By Kiundu Waweru
They observe vice has reached unprecented level and should be declared a disaster to step up efforts to protect wildlife
Elephants, like human beings, mourn their dead. Indeed, many animal lovers consider elephants ‘gentle giants’ for the tender care to their young ones.
Kenya is one of the few countries that is home to the tusked animals. The giant animals attract thousands of tourists from different countries to Kenya.
Sadly, elephants, which are part of our prized heritage, are under siege as poachers kill them in droves. Dozens of elephants have been killed in the past months raising fears if measures are not taken, the animals may soon end up like dinosaurs.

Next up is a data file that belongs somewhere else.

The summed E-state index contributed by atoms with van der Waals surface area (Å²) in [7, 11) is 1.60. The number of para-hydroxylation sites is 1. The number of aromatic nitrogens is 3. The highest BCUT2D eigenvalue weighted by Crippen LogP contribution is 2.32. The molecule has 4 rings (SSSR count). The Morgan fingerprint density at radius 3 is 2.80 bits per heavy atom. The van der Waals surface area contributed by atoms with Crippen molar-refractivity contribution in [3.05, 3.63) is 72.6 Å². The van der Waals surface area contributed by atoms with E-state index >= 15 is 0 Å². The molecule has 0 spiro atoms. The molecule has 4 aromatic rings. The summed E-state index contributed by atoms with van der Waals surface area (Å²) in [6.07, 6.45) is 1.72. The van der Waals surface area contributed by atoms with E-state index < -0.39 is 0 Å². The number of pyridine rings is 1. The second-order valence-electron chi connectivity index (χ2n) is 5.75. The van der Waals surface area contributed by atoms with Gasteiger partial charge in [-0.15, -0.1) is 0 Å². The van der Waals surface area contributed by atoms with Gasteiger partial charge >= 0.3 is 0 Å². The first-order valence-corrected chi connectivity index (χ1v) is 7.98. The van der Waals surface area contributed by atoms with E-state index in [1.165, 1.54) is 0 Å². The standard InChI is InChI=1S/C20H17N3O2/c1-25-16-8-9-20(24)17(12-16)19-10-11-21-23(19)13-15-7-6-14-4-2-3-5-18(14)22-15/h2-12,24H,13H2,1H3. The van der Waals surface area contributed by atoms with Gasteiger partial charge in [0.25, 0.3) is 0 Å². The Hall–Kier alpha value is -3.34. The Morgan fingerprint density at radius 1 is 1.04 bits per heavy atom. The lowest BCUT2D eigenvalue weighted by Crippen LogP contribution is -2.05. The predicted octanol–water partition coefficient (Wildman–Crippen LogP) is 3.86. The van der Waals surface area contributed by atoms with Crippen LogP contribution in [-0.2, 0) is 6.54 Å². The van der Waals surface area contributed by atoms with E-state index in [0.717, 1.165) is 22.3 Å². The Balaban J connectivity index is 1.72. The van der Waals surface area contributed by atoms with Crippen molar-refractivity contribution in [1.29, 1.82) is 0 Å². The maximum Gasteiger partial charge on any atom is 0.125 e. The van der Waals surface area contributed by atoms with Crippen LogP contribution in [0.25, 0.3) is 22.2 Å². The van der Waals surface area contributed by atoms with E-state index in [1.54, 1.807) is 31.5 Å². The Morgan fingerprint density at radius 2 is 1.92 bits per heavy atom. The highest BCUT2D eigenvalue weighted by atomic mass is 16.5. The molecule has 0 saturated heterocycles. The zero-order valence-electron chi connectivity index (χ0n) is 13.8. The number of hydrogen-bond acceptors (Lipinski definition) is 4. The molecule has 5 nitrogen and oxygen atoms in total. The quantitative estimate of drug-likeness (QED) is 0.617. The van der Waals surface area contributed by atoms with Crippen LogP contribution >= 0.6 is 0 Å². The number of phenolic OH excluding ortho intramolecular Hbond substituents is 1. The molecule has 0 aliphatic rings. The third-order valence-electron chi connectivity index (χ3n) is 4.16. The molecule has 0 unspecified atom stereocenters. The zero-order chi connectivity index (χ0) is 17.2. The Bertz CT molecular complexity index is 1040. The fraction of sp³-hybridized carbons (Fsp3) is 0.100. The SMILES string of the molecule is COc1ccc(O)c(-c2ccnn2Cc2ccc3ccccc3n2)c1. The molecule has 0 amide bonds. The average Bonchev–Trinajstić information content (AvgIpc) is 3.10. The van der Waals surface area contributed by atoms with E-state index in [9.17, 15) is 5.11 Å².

Yesterday, conservationists and wildlife lovers hit the streets demanding that poaching be declared a national disaster.
The protest called by Kenyans United Against Poaching (Kuapo) was flagged off at Uhuru Garden. Protesters marched to Uhuru Park waving banners with diverse messages including “No Wildlife, No Tourism.”
At Uhuru Park, the protestors declared a National Elephant Mourning Day, followed by speeches where participants petitioned President Kibaki to declare poaching a national disaster.
“The kind of poaching we are seeing is a national disaster,” said Dr Manu Chandaria, industrialist and philanthropist. “We must take wildlife as part of us. Animals are our heritage.”
The activists called urged Kenyans to take care of elephants because of their economic and social value.
Elephants are one of the Big Five animals, which are a major tourist attraction. They contribute about 12 per cent to annual tourism income. Besides direct income, the animals, now threatened by poachers, help thousands of Kenyans earn a living in tourism.